Many times, we have read about the Black Death (Plague) that swept through Europe and the Middle East killing huge percentages of the population. In particular, we remember the heroic men and women who tended to the infected at great risk to their own safety. Many saints contracted the Plague simply because they refused to leave their compassion unused at the doors of their existence. Death by the Plague was sudden, ugly and horrible.
There were no hospitals, no medicines, no alleviation. Infected were boarded up in their homes, their doors nailed shut on the outside. They died alone and uncared for, except by the saints who stood outside the mainstream of public opinion. Many of the great saints, like St. Aloysius Gonzaga, died in their youth because they took care of the victims of the Plague.
In dealing with pandemics (but not a plague, thank God!) like the one we are facing now, it is good to reflect on how science and medicine have made conditions easier to deal with. It is amazing to see how entire countries can work together to stem the tide of a sickness that could be lethal to many in the world. Hospitals are ready, plans are announced, vaccines are searched for, quarantines are imposed; and all try to work together, helped by the instant communication of modern computerized technology. In fact, ordinary people from around the world are lending their own computers to the researchers studying the virus by using a program that lets complex calculations be done over the Internet! How amazing! In the midst of the scary turns of the stock market, we need to see how peaceful cooperation is the dominant mode in dealing with this outbreak.
But this does not mean the Church stops ministering. Priests are still called upon to visit the sick and to provide spiritual succor to people. Working with the heroic examples of our medical profession, the Church’s ministers seek to provide that concern and care that make healing more possible and more likely.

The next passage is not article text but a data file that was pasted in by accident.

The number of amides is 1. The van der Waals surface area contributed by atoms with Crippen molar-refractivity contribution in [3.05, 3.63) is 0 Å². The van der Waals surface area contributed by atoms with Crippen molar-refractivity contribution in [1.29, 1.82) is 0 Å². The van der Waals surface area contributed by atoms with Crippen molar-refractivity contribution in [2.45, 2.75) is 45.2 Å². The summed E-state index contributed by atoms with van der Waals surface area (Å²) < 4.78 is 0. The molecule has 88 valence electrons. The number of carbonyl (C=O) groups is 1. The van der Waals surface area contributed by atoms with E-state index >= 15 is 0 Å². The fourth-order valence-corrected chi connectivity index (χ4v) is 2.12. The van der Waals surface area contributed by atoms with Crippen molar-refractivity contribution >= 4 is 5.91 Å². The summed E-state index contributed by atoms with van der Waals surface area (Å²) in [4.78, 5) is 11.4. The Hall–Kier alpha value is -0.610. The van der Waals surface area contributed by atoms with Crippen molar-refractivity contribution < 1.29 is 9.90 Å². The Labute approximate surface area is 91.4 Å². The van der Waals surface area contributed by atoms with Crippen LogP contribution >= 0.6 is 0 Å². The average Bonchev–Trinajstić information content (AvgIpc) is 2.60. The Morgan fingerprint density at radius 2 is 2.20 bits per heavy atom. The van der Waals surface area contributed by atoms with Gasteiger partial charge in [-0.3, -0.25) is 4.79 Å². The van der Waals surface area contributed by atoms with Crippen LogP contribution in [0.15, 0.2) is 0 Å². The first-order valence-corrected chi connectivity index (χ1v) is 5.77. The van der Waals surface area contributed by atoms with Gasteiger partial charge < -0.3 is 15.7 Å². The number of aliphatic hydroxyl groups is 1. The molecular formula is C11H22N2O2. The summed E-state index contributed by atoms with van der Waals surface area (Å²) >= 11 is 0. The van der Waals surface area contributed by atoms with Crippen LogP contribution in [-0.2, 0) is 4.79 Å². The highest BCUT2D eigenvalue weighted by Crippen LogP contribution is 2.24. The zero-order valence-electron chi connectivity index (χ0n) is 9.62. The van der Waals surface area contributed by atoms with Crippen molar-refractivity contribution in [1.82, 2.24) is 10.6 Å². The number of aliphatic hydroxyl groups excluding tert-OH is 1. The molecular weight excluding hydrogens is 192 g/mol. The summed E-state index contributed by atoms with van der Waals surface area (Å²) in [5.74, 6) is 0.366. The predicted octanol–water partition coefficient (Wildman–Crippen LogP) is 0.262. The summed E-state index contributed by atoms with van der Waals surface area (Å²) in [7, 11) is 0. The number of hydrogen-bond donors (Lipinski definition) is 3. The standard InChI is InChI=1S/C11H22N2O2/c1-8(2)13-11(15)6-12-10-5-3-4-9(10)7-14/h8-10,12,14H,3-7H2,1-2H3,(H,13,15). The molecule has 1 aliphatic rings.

Still, it is a good, but uncomfortable, thing to reflect on our vulnerability as creatures. Every day is a gift. We realize this only when, unfortunately, our future is in jeopardy. There is an inbuilt sloth factor that makes us get used to the wonder of being alive. It is akin to someone who just won a house in the south of France that has a beautiful view of the sea. On the first day, they look out to see the wonderful view, and the new owners are amazed at the beauty. But then, day after day, they get used to it; and before you know it, they hardly notice the beauty at all—till someone visiting points it out!
Every moment is a gift. The COVID-19 virus gives us a chance to thank God for all that we take for granted—like the wonder of a city that works well, with all the interlinking parts that make up what we offhandedly call our civilization! ‘Corona’ in Italian and Spanish means ‘crown’: we seldom notice that we live better than any of the royalty of the past!
But how slender are the supports that hold us together and provide for our welfare! Traditional supports like faith and family become even more important, for they are always there, especially faith.
Our faith tells us that we are created by God and placed a short space of time on earth so that we can freely accept the gift of God’s Love. In order to ensure our freedom, God steps back and allows us to build this world or destroy it, solve its problems or cause new ones. All leading to our ‘Yes’ or ‘No’.
No matter how difficult things get with this pandemic, we mustn’t forget about the first principles of our existence: Faith and Love. No matter what happens, these are the things that give us strength and enable us to serve God who is the creator of all things and our final destination.
We live in the most secure country on earth. We have advantages that many countries can only dream about. But this security can be an illusion as well. We are still vulnerable creatures who are subject to invisible viruses that can even end our existence in this life. The primacy of the spiritual can be clearly seen in this. We depend on God every moment of our existence. He is our origin, our sustenance, and our final destination. Times like these are a wake-up call alerting us to value what is most important; because in the end, that is what is eternal.
O Mary conceived without sin, pray for us who have recourse to Thee!